Interview with infection control expert Irena Kenneley, PhD
Posted Nov 15 2012 8:55pm
Health care-associated infections (HAI) are a big deal, causing suffering and death for many patients. In this interview, Irena Kenneley, PhD, APRN-BC, CIC and adjunct faculty member at American Sentinel University, describes the problem and the role of infections control professionals.
What is an Infection Preventionist or IP?
Most Infection Preventionists (IPs) are nurses, physicians, public health professionals, epidemiologists, or medical technologists who:
Collect, analyze, and interpret health data in order to track infection trends, plan appropriate interventions, measure success, and report relevant data to public health agencies.
Establish scientifically based infection prevention practices and collaborate with the healthcare team to assure implementation.
Work to prevent healthcare-associated infections (HAIs) in healthcare facilities by isolating sources of infections and limiting their transmission.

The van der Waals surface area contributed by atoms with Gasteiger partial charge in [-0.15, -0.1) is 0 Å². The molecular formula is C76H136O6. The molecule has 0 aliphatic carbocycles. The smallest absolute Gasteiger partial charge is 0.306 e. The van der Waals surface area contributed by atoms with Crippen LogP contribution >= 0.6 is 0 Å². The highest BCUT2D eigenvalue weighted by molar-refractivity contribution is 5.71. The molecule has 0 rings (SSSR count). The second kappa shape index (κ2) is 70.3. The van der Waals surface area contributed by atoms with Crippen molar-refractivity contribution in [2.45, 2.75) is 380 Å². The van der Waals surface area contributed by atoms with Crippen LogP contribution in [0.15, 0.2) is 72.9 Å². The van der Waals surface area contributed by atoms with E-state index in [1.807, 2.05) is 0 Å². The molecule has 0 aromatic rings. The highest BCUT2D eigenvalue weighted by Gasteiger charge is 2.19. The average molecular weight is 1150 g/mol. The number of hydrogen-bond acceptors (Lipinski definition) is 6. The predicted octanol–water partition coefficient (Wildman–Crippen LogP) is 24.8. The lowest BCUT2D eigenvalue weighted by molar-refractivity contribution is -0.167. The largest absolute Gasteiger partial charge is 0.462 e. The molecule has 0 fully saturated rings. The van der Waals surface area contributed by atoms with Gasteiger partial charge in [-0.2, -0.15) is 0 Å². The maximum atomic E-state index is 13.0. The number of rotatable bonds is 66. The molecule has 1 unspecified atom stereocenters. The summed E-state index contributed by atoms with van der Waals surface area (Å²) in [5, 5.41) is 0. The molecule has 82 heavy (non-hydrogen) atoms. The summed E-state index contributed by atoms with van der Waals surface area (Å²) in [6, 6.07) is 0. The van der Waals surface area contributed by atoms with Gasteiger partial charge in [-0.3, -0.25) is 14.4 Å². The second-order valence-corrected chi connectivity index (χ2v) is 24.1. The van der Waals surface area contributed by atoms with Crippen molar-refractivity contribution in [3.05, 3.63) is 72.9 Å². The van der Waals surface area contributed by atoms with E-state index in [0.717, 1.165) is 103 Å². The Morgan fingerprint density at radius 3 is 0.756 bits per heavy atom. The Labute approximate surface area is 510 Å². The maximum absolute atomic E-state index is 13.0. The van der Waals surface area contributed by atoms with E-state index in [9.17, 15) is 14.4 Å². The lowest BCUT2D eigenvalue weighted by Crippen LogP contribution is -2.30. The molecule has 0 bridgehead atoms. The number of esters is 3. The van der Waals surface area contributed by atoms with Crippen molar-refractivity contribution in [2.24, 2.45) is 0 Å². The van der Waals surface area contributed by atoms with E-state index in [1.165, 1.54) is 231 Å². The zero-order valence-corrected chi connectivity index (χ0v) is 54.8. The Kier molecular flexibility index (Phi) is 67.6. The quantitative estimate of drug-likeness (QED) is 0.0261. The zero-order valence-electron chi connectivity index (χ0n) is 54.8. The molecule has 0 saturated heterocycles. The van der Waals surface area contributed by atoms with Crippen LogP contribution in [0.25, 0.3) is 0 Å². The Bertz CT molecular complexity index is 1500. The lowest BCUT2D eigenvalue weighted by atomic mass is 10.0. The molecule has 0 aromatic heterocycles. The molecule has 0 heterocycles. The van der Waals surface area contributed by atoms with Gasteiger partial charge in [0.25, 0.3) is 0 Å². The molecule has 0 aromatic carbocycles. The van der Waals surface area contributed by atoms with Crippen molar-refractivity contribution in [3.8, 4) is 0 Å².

Educate healthcare personnel and the public about infectious diseases and how to limit their spread.
Many IPs are employed within healthcare institutions and also serve as educators, researchers, consultants, and clinical scientists. The majority of IPs are affiliated with acute care settings. An increasing number practice in ambulatory and outpatient services where they direct programs that protect patients and personnel from Healthcare-Associated Infections (HAIs). IPs also work in long-term care, home health, and other practice settings where infection prevention and control is an increasing area of responsibility for nurses and other healthcare personnel.
Is it really necessary to have specialized training or is it ok to use common sense and basic skills?
IPs are committed to best practices in infection prevention and control and improved patient care. An appropriately educated IPs also signals to an employer and colleagues that they are committed to professional growth and advancing the practice.